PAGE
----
00:23:42 - Jenny GK

00:23:42 - Caitlin Kindred
There's a few things here. Yeah. There's common sense media. There's a link to how to moderate the screen time on your iPhone or iPad. So I have that. And I also have one that's called Family Link and that's for Android users, if you're an Android user. And then there's also, remember that app called one sec that you can use to promote limited screen time, maybe for yourself or for your kid. And then I also tried out another one called clear space. That one is paid after the week or something like that, but it does make you stop. And, and then it says, like, how long are you going to be on social? Are you going to be on for ten minutes or 30? And I have not opened up two of the apps since using it. So I'm very proud of that.

00:24:23 - Jenny GK
Wow. That is giving. To sound like a kid. That is giving the freezing your credit card in a block of ice.

00:24:32 - Caitlin Kindred
Kind of is, isn't it?

00:24:34 - Jenny GK
Do you remember when that was a thing? People would be like, oh, you just freeze your credit card in a block of ice and you have to wait for the ice to melt before you can buy something with it.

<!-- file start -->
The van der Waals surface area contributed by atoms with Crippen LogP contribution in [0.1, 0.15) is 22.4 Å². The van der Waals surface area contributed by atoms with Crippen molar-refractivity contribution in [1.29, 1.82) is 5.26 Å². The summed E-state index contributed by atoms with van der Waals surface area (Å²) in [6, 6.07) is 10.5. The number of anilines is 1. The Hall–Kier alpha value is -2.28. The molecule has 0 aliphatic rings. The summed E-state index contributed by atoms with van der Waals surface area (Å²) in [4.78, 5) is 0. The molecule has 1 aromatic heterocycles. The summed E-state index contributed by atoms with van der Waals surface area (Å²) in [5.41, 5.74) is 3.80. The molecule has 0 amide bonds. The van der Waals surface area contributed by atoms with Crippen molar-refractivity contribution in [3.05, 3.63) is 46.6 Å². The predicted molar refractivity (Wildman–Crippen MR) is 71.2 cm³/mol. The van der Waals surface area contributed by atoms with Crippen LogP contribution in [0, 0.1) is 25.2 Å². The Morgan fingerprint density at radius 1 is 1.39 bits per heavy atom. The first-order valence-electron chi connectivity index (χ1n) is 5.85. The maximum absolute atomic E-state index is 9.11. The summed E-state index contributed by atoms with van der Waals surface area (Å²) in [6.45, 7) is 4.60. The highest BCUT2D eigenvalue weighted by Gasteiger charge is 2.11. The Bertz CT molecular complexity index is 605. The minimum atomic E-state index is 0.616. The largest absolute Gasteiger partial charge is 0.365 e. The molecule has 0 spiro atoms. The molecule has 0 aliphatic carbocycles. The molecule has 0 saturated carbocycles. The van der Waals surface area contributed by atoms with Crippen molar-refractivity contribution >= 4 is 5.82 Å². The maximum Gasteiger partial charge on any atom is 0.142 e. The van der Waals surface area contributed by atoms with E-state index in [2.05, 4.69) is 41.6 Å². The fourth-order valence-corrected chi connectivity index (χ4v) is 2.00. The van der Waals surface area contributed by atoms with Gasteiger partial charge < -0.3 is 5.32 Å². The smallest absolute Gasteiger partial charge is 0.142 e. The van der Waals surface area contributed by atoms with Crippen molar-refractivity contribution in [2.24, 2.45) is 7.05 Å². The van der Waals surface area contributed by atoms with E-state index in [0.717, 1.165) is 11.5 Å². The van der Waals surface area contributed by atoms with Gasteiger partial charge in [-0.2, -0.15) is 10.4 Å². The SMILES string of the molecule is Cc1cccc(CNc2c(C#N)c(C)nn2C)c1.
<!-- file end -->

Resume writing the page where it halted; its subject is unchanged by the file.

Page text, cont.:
00:24:42 - Caitlin Kindred
I had a roommate who used to put her rent money in the freezer. Not in a block of ice, but she would put her rent money in the freezer. Out of sight, out of mind. That's the hope, right? Okay. Again, there's other resources I have, too, so, yeah, I think I listed, like, four other ones, so there's tons here. Please go to the blog post for this episode and get all of them there to read up on what you can do about cyberbullying, telling if your kid is ready for a cell phone, if you're a teacher, how to use them in the classroom effectively. There's ways to do all of this.

00:25:14 - Jenny GK
Man. You did so much research for us. Thank you.

00:25:17 - Caitlin Kindred
I'm really trying to be professional sometimes. Let's take a break. For links to resources mentioned in this episode, head on over to blog to find everything you need and be sure to follow us on social media. Head over to your favorite social media network and find us at ckngkpodcast. And now back to the show.

00:25:41 - Jenny GK
Okay, we're back.

00:25:42 - Caitlin Kindred

00:25:42 - Jenny GK
And it's time for us to share what's been going on in our lives.

00:25:48 - Caitlin Kindred

00:25:48 - Jenny GK